• Enterprises have a variety of users and end devices or endpoints, which results in multiple use cases that need to be addressed by the policy infrastructure of such enterprises. :For example, depending on the type of end device and how it is being used, different types of device profiles and configurations are needed for each device. A policy infrastructure should enable any end device to be connected to any port on an access switch. Network switches can be configured with different device profiles that constitute attributes to be configured on switch ports, such as a. Virtual Local Area Network, VLAN, Class of Service (CoS), Power over Ethernet (PoE) priority, and so on. Switches shall also be configured with default device profiles for different device types.
  • BRIEF DESCRIPTION OF THE DRAWINGS
  • In the accompanying drawings, like numerals refer to like components or blocks. The following detailed description references the drawings, wherein:
  • FIG. 1 is a flow diagram of an example method described herein;
  • FIG. 2 is an example of a system;
  • FIG. 3 is a flow diagram of an example method described herein;
  • FIG. 4 is an example of a signaling diagram;
  • FIG. 5 is an example of a signaling diagram;
  • FIG. 6 is a block diagram of an example network switching device with a processing resource to execute instructions in a machine-readable storage medium; and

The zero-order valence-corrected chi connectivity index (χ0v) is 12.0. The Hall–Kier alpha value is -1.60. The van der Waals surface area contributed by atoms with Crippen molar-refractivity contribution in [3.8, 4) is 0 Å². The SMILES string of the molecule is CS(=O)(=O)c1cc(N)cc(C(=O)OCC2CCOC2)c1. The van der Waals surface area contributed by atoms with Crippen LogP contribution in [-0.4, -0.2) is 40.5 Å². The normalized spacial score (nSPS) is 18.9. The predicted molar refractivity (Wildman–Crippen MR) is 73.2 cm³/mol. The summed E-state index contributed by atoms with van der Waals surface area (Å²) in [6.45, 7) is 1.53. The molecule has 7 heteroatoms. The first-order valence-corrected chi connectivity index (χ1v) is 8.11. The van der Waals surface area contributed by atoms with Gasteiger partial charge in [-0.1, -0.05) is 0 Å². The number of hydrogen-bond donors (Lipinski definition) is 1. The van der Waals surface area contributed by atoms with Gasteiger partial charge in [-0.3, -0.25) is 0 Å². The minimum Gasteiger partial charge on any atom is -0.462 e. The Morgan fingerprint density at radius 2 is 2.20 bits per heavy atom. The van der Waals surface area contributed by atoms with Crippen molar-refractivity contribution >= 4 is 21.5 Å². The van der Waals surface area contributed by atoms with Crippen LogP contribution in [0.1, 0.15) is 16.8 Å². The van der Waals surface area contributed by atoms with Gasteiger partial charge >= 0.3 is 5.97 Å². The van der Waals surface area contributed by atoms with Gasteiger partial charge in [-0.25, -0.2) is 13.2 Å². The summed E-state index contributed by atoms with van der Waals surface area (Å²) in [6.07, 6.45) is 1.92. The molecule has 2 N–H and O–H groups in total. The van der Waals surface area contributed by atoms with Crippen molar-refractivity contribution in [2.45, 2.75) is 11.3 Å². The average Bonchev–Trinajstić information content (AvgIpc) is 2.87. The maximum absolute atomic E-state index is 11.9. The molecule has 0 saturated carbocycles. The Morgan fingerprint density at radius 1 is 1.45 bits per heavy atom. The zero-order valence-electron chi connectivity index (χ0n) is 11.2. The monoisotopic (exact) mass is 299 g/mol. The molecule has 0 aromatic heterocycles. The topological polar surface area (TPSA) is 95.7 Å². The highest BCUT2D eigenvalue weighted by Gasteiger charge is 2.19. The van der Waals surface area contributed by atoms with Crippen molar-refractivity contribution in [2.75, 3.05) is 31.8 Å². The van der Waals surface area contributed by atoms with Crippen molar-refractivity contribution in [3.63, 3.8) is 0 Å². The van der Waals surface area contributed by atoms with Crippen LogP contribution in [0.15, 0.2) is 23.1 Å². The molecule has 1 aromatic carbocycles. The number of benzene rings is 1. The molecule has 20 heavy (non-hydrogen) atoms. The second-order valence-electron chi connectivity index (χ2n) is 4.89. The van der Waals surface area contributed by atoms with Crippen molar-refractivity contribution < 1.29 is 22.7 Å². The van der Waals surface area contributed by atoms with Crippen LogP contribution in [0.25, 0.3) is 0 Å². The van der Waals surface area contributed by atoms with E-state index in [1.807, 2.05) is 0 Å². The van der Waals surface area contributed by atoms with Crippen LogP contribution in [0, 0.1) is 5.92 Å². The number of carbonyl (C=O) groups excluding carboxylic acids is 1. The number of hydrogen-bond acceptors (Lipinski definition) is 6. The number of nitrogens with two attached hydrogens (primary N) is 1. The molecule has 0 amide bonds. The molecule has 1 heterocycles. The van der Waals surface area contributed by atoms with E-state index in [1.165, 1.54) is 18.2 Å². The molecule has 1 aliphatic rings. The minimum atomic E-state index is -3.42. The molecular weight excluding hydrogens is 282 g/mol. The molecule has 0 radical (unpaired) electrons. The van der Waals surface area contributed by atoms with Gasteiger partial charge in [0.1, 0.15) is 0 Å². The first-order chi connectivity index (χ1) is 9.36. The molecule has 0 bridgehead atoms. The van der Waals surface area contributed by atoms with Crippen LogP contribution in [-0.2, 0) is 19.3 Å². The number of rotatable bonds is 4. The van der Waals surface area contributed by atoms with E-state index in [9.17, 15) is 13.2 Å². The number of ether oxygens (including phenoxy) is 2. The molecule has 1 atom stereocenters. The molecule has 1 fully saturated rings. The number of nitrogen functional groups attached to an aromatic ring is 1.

• FIG. 7 is block diagram of an example of a switch.
  • DETAILED DESCRIPTION
  • The following detailed description refers to the accompanied figures. Wherever possible, the same reference numbers are used in the figures and the following description to refer to the same or similar parts. It is to be expressly understood, however, that the figures are for the purpose of illustration and description only. While several examples are described throughout, modification, adaptions, and other implementations are possible. Accordingly, the following detailed description is not meant to limit the disclosed examples, rather it is meant to provide proper scope of the disclosed examples and may be defined by the appended claims.
  • Examples described in this disclosure are concerned with automatically onboarding an end device using device profiles, for example by automatically configuring a switch, for example an access switch, using a configuration template profile. The examples enable a switch to be configured in a Zero Touch Provisioning (ZTP) environment when automatically onboarding an end device, as will be described in greater detail below.
  • FIG. 1 shows an example of a method executable by a switch to automatically onboard end devices connected thereto. The switch may comprise, for example, an access switch.
  • The method comprises detecting that an end device has connected to the switch, block 101. The method comprises determining a device identity of the connected end device, block 103. The method comprises using the determined device identity to obtain a configuration template profile associated with the connected end device, block 105. The switch is configured using the obtained configuration template profile, block 107. In examples described herein the detecting, determining, using and configuring are performed using zero touch provisioning, ZTP.